When I married my husband I was fully expecting to leave the Norwegian Christmas Eve behind but he loved this way of doing it with all the cosiness and candles and insisted we kept the tradition going. I’m so glad we did because our children have always loved it, partly because it makes their Christmas a little bit different from their friends’.
Christmas Eve: Herrings
Our Christmas Eve meal always starts with Norwegian pickled herrings. We buy them from the Christmas Bazaar held every November in the The Norwegian Seamen’s Church in Rotherhithe, London. When she was younger, my mother used to spend a couple of days with friends in London helping to prepare these for sale at the bazaar. She doesn’t do that anymore so my sons have accepted the mission of going along on the Saturday of the bazaar and purchasing a few jars of this most delicious food. I haven’t managed to join them yet but intend to go along one year, if only for the waffles, cake and coffee on offer inside the church! We eat the herrings on rye bread accompanied by ice cold Linie Aquavit straight from the freezer and cold lager. So delicious.
Our Norwegian Christmas Eve
Christmas Eve: Spiced Pork Belly
There is more than one traditional Christmas Eve meal in Norway. On the West coast they have cod cooked in a special way. It is bought very fresh, cut into steaks, put in salted water overnight to tighten the flesh and then poached. It is served with melted butter and lots of chopped parsley and plain boiled carrots and potatoes. Perhaps surprisingly, Norwegians always drink red wine and not white with this dish. My mother’s family always had reindeer for their Christmas Eve meal but spiced pork belly, popular as a Christmas dish on the south coast of Norway where my grandfather was from, would also form part of their festive fare. We have made pork belly our traditional Hardy family Christmas Eve dish. I make it according to my grandmother’s recipe, passed to me by my mother, who has given me permission to share it with you here.
You will need:
Pork belly (you decide how much, depending on how many people you are feeding, but remember, it tastes just as good cold so any leftovers will not go to waste) with the skin removed (I get my butcher to do this) but the fat – very important this – left on
Ground ginger, salt, mustard powder and white pepper. I’m not giving you quantities except to say: be generous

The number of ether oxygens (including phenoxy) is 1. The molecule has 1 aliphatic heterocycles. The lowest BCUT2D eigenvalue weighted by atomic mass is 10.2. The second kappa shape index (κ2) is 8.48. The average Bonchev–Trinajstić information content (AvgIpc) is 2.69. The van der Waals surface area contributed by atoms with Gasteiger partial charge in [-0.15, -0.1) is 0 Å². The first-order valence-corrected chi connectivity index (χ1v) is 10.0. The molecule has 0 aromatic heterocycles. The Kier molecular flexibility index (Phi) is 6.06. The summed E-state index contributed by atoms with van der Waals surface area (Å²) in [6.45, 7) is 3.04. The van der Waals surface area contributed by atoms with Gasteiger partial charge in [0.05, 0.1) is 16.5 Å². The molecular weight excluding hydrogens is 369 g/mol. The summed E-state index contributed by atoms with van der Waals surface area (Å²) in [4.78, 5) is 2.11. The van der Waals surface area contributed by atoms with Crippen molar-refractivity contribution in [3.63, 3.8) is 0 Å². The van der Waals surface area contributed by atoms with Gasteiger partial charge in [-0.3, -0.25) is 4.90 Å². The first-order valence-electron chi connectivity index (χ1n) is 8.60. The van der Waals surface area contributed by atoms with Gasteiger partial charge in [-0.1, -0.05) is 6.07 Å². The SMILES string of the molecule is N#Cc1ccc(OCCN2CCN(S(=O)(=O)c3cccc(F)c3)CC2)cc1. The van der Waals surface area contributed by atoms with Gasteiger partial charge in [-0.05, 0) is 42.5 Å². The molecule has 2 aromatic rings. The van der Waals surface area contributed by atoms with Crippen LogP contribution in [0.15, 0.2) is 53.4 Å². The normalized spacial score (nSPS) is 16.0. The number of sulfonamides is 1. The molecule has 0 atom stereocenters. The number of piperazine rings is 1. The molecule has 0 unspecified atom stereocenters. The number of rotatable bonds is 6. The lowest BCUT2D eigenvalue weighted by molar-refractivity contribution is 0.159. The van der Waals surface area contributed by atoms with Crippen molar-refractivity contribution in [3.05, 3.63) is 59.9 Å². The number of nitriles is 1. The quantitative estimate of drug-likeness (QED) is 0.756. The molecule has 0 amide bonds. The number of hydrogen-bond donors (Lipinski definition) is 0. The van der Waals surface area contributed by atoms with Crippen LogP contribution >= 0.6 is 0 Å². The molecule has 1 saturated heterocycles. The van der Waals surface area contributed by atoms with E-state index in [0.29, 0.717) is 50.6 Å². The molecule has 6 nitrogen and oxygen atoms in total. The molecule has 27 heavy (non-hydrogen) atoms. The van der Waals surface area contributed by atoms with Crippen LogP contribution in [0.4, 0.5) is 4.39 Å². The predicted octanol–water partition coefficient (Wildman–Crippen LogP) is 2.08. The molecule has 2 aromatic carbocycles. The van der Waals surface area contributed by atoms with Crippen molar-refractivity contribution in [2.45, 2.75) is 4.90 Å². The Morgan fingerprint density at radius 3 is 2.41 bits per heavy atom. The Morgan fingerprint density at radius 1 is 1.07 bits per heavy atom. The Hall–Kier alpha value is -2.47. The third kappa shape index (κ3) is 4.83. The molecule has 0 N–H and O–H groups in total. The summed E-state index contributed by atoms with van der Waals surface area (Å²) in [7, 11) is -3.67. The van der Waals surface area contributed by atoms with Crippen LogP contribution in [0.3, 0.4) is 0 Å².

The day before you want to serve the belly score the layer of fat with a sharp knife and rub lots of white pepper, ground ginger, mustard powder and salt into it on both sides and wrap it in clingfilm
Place it in the fridge fat side down for at least 24 hours
On Christmas Eve in the morning take the belly out of the fridge and let it come up to room temperature
Sprinkle on some more salt
Choose a roasting tin (I always use the large Aga roasting tin because I tend to cook a whole belly), remove the clingfilm and place the meat in the tin, fat side down
Add about a cupful of water and cover with foil
Hang the tin on the second or third set of runners of the roasting oven, taking care that the foil doesn’t tear as you slide it in
After twenty minutes take it out, remove the foil, turn the pork over and add a little more water if it looks dry
Slide the tin onto the floor of the simmering oven and leave it there for the rest of the day, checking the water level every now and then. It will be cooked and delicious after five hours but even better and falling off the bone after eight or nine
I serve it with spiced red cabbage and roast potatoes, having made a divinely spicy and gingery gravy by adding some wine and sour cream to the meat juices.
Before you all shout “it’s much too early to think about Christmas”, I agree with you. Except when it comes to cooking. There are things you can prepare to get ahead and things you simply must make weeks, or even months, beforehand.
For me the Christmas/New Year period is not really a time for trying out new recipes. It gets so busy with the house full and lots of comings and goings that I prefer to stick to tried and tested recipes. We all have our traditions and my family is no exception; our Christmas Eve and Christmas Day meals do not vary much from year to year. Then for a few days after that most meals comprise leftovers in some form or other. During the whole Christmas period last year there were never fewer than 5 of us in the house and most days we were 7 or 8 with a maximum of 12 of us sitting round the table for the Christmas turkey. In recent years we’ve also stayed at home on New Year’s Eve instead of going to a party and I’ve cooked a special dinner. One year I splashed out on a whole beef fillet which was so popular it has now become our traditional New Year’s Eve meal.
Last year I told you about my Christmas cake and Christmas pudding and I wrote a post about the Norwegian apple cake we always have on Christmas Eve. In the coming weeks I plan to write up a few more of my Christmas recipes and tell you how I’ve adapted them for Aga cooking. I’m starting with braised red cabbage because it’s a delicious accompaniment to many winter dishes and there’s no reason you shouldn’t cook and enjoy it right now. It also freezes brilliantly: I nearly always do this and then defrost it and zap it in the microwave on the day I plan to serve it. This recipe is based on one by Delia Smith.
Braised Red Cabbage
(Pre-heat conventional oven to 150ºC)
1 red cabbage
1 cooking apple, peeled, cored and chopped
1 onion, chopped
1 clove garlic, peeled and finely chopped
About ¼ of a whole nutmeg, grated
About ¼ tsp ground cinnammon (optional)
About ¼ tsp ground cloves (optional)
3 tbsp brown sugar
3 tbsp red wine vinegar
10 g butter
Salt and pepper
Remove the outer leaves from the cabbage, quarter it and remove the hard stalk
Shred each quarter but not too finely
Place the cabbage in a casserole and mix in the apple, onion, garlic, sugar, salt, pepper, nutmeg and other spices if using.
Pour over the wine vinegar and dot with the butter
Cover with a lid and place it in the simmering oven for at least four hours; as ever though, it will come to no harm in your Aga if left for longer than that. (Conventional oven: 1½ to 2 hours.)
Take it out and give it a stir every now and then. It is done when it is tender
Take one red cabbage
And a cooking apple, garlic, onion, nutmeg…
Cut in half then quarter
Add spices, seasoning, apple, onion, garlic, sugar, red wine vinegar